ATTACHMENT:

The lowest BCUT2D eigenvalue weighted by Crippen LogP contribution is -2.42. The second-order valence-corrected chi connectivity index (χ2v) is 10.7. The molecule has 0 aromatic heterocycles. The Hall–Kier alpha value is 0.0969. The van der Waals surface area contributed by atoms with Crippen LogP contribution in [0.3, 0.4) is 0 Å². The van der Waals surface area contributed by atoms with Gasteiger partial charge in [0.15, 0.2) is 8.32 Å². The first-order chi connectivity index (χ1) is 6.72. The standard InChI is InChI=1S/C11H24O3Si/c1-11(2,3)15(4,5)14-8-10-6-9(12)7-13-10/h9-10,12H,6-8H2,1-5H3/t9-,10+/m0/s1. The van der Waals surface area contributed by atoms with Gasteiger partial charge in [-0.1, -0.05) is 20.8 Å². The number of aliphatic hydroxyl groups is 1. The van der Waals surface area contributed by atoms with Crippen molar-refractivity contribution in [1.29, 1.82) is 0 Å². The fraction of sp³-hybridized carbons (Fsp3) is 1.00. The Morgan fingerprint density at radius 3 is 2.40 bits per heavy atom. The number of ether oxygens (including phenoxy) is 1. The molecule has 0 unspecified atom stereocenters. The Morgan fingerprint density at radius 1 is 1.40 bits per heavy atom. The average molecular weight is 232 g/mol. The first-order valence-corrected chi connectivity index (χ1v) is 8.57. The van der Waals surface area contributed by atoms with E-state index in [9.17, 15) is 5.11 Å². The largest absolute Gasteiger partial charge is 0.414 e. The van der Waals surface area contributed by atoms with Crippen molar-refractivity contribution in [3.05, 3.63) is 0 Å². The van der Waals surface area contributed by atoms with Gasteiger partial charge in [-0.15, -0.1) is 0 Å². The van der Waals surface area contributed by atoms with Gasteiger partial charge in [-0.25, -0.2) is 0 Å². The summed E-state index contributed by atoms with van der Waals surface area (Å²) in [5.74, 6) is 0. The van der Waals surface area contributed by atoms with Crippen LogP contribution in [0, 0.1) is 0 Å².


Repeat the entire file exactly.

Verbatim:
The lowest BCUT2D eigenvalue weighted by Crippen LogP contribution is -2.42. The second-order valence-corrected chi connectivity index (χ2v) is 10.7. The molecule has 0 aromatic heterocycles. The Hall–Kier alpha value is 0.0969. The van der Waals surface area contributed by atoms with Crippen LogP contribution in [0.3, 0.4) is 0 Å². The van der Waals surface area contributed by atoms with Gasteiger partial charge in [0.15, 0.2) is 8.32 Å². The first-order chi connectivity index (χ1) is 6.72. The standard InChI is InChI=1S/C11H24O3Si/c1-11(2,3)15(4,5)14-8-10-6-9(12)7-13-10/h9-10,12H,6-8H2,1-5H3/t9-,10+/m0/s1. The van der Waals surface area contributed by atoms with Gasteiger partial charge in [-0.1, -0.05) is 20.8 Å². The number of aliphatic hydroxyl groups is 1. The van der Waals surface area contributed by atoms with Crippen molar-refractivity contribution in [1.29, 1.82) is 0 Å². The fraction of sp³-hybridized carbons (Fsp3) is 1.00. The Morgan fingerprint density at radius 3 is 2.40 bits per heavy atom. The number of ether oxygens (including phenoxy) is 1. The molecule has 0 unspecified atom stereocenters. The Morgan fingerprint density at radius 1 is 1.40 bits per heavy atom. The average molecular weight is 232 g/mol. The first-order valence-corrected chi connectivity index (χ1v) is 8.57. The van der Waals surface area contributed by atoms with E-state index in [9.17, 15) is 5.11 Å². The largest absolute Gasteiger partial charge is 0.414 e. The van der Waals surface area contributed by atoms with Crippen molar-refractivity contribution in [3.05, 3.63) is 0 Å². The van der Waals surface area contributed by atoms with Gasteiger partial charge in [-0.15, -0.1) is 0 Å². The van der Waals surface area contributed by atoms with Gasteiger partial charge in [-0.25, -0.2) is 0 Å². The summed E-state index contributed by atoms with van der Waals surface area (Å²) in [5.74, 6) is 0. The van der Waals surface area contributed by atoms with Crippen LogP contribution in [0, 0.1) is 0 Å².